Rabbinical Council of America
About: Tradition is an academic journal. The journal publishes majorly in the area(s): Mental health & Population. It has an ISSN identifier of 0041-0608. Over the lifetime, 3917 publications have been published receiving 86665 citations. The journal is also known as: folk custom.
Papers published on a yearly basis
TL;DR: In this article, the impact of childhood trauma on the development and function of the brain is discussed in context of basic principles of neurodevelopment, including hyperarousal and dissociation.
Abstract: Childhood trauma has profound impact on the emotional, behavioral, cognitive, social, and physical functioning of children. Developmental experiences determine the organizational and functional status of the mature brain. The impact of rruumufic experiences on the development and function of the brain are discussed in context of basic principles of neurodevelopment. There are various adaptive mental and physical responses to trauma, including physiological hyperarousal and dissociation. Because the developing brain organizes and internalizes new information in a use-dependent fashion, the more a child is in a state of hyperarousal or dissociation, the more likely they are to have neuropsychiatric symptoms following trauma. The acute adaptive states, when they persist, can become maladaptive traits. The clinical implications of this new neurodevelopmental conceptualization of childhood trauma are discussed.
TL;DR: In this paper, a measure aiming to assess the parent's capacity for understanding mental states was developed and reported on in the context of this study, which correlated significantly with infant security classification based on Strange Situation assessments.
Abstract: Epidemiologists and psychoanalysts have been equally concerned about the intergenera-tional concordance of disturbed patterns of attachment. Mary Main's introduction of the Adult Attachment Interview (AAI) has provided the field with an empirical tool for examining the concordance of parental and infant attachment patterns. In the context of a prospective study of the influence of parental patterns of attachment assessed before the birth of the first child upon the child's pattern of attachment to that parent at 1 year and at 18 months, the Anna Freud Centre—University College London Parent-Child Project reported a significant level of concordance between parental security and the infant's security with that parent. In the context of this study, a new measure, aiming to assess the parent's capacity for understanding mental states, was developed and is reported on in this paper. The rating of Reflective-Self Function, based upon AAI transcripts, correlated significantly with infant security classification based on Strange Situation assessments. The philosophical background and clinical importance of the measure are discussed.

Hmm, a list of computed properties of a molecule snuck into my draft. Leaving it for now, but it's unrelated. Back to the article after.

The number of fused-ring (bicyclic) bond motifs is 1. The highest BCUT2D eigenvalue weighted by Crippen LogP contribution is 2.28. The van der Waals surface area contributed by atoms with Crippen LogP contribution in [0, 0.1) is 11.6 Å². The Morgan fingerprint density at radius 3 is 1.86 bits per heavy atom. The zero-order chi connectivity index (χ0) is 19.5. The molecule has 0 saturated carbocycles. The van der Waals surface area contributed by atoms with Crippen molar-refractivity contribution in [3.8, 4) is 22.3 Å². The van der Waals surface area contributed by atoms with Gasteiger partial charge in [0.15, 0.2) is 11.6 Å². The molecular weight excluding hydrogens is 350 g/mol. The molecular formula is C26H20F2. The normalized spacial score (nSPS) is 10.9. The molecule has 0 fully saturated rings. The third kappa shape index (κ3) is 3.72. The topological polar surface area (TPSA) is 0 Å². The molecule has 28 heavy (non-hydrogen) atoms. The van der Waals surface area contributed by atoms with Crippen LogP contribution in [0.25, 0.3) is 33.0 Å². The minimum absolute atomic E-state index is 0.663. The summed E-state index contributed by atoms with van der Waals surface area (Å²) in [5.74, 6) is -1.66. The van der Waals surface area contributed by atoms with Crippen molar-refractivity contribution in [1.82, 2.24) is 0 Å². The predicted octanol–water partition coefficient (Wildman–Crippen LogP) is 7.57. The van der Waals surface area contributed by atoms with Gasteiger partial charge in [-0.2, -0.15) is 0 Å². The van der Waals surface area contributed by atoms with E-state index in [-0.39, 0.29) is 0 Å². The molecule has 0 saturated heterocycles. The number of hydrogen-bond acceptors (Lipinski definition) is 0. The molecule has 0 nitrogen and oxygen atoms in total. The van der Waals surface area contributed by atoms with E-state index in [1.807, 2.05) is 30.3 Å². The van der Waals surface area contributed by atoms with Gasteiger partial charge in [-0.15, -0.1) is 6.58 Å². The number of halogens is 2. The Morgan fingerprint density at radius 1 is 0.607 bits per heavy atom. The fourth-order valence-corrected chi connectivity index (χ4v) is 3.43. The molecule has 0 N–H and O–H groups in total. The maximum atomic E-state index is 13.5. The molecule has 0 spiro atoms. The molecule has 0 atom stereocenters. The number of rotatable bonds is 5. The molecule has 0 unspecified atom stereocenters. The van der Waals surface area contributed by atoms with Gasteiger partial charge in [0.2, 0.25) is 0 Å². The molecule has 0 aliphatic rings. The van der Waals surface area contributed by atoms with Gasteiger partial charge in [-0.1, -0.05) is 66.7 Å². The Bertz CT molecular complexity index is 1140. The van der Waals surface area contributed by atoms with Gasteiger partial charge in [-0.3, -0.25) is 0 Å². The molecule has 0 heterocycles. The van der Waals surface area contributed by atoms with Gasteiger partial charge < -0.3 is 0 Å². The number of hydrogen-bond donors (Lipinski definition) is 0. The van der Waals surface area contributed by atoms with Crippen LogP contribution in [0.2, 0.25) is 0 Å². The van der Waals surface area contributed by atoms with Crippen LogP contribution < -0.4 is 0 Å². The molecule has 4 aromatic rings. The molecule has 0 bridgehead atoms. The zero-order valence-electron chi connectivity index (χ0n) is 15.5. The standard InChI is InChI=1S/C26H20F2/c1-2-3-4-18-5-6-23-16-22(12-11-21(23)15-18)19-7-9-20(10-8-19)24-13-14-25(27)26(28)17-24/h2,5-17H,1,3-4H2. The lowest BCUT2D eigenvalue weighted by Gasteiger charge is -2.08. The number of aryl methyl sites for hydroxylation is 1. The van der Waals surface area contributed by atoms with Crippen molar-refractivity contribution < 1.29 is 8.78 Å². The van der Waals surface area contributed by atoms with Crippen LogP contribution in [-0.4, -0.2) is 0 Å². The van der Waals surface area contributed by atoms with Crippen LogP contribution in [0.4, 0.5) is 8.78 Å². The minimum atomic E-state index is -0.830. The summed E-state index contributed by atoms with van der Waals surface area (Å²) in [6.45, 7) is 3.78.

TL;DR: In this article, the authors integrate current interdisciplinary data from attachment studies on dyadic affective communications, neuroscience on the early developing right brain, psychophysiology on stress systems, and psychiatry on psychopathogenesis to provide a deeper understanding of the psychoneurobiological mechanisms that underlie infant mental health.
Abstract: Over the last ten years the basic knowledge of brain structure and function has vastly ex- panded, and its incorporation into the developmental sciences is now allowing for more complex and heuristic models of human infancy. In a continuation of this effort, in this two-part work I integrate current interdisciplinary data from attachment studies on dyadic affective communications, neuroscience on the early developing right brain, psychophysiology on stress systems, and psychiatry on psychopath- ogenesis to provide a deeper understanding of the psychoneurobiological mechanisms that underlie infant mental health. In this article I detail the neurobiology of a secure attachment, an exemplar of adaptive infant mental health, and focus upon the primary caregiver's psychobiological regulation of the infant's maturing limbic system, the brain areas specialized for adapting to a rapidly changing environment. The infant's early developing right hemisphere has deep connections into the limbic and autonomic nervous systems and is dominant for the human stress response, and in this manner the attachment relationship facilitates the expansion of the child's coping capcities. This model suggests that adaptive infant mental health can be fundamentally defined as the earliest expression of flexible strategies for coping with the novelty and stress that is inherent in human interactions. This efficient right brain function is a resilience factor for optimal development over the later stages of the life cycle.